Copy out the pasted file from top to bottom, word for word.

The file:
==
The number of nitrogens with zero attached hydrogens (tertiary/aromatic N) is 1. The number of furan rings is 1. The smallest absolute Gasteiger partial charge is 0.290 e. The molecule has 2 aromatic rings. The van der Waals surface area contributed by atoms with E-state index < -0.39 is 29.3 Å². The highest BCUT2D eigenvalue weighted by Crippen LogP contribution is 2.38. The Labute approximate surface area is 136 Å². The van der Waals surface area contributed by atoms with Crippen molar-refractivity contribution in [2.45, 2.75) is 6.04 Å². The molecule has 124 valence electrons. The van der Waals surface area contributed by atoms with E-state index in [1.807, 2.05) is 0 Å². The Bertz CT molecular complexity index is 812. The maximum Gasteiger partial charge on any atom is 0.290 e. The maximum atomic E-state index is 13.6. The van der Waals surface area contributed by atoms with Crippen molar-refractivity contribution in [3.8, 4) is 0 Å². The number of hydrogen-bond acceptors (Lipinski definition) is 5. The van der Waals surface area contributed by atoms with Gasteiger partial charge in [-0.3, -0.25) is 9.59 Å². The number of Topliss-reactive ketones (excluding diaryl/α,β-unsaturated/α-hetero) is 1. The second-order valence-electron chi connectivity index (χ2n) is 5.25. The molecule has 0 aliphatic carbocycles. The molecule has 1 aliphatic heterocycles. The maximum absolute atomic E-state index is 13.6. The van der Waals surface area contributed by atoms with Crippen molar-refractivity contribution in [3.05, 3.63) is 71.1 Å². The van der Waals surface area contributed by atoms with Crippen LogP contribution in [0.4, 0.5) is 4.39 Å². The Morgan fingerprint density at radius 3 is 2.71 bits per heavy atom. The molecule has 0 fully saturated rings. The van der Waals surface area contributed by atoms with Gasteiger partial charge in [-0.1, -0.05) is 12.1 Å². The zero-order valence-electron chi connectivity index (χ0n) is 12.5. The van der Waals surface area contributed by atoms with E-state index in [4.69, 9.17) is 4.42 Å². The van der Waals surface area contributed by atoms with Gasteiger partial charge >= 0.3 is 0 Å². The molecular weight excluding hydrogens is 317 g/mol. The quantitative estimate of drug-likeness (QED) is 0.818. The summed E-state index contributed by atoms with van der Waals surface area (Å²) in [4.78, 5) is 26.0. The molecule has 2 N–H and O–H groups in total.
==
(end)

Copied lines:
The number of nitrogens with zero attached hydrogens (tertiary/aromatic N) is 1. The number of furan rings is 1. The smallest absolute Gasteiger partial charge is 0.290 e. The molecule has 2 aromatic rings. The van der Waals surface area contributed by atoms with E-state index < -0.39 is 29.3 Å². The highest BCUT2D eigenvalue weighted by Crippen LogP contribution is 2.38. The Labute approximate surface area is 136 Å². The van der Waals surface area contributed by atoms with Crippen molar-refractivity contribution in [2.45, 2.75) is 6.04 Å². The molecule has 124 valence electrons. The van der Waals surface area contributed by atoms with E-state index in [1.807, 2.05) is 0 Å². The Bertz CT molecular complexity index is 812. The maximum Gasteiger partial charge on any atom is 0.290 e. The maximum atomic E-state index is 13.6. The van der Waals surface area contributed by atoms with Crippen molar-refractivity contribution in [3.8, 4) is 0 Å². The number of hydrogen-bond acceptors (Lipinski definition) is 5. The van der Waals surface area contributed by atoms with Gasteiger partial charge in [-0.3, -0.25) is 9.59 Å². The number of Topliss-reactive ketones (excluding diaryl/α,β-unsaturated/α-hetero) is 1. The second-order valence-electron chi connectivity index (χ2n) is 5.25. The molecule has 0 aliphatic carbocycles. The molecule has 1 aliphatic heterocycles. The maximum absolute atomic E-state index is 13.6. The van der Waals surface area contributed by atoms with Crippen molar-refractivity contribution in [3.05, 3.63) is 71.1 Å². The van der Waals surface area contributed by atoms with Crippen LogP contribution in [0.4, 0.5) is 4.39 Å². The Morgan fingerprint density at radius 3 is 2.71 bits per heavy atom. The molecule has 0 fully saturated rings. The van der Waals surface area contributed by atoms with Gasteiger partial charge in [-0.1, -0.05) is 12.1 Å². The zero-order valence-electron chi connectivity index (χ0n) is 12.5. The van der Waals surface area contributed by atoms with E-state index in [4.69, 9.17) is 4.42 Å². The van der Waals surface area contributed by atoms with Gasteiger partial charge >= 0.3 is 0 Å². The molecular weight excluding hydrogens is 317 g/mol. The quantitative estimate of drug-likeness (QED) is 0.818. The summed E-state index contributed by atoms with van der Waals surface area (Å²) in [4.78, 5) is 26.0. The molecule has 2 N–H and O–H groups in total.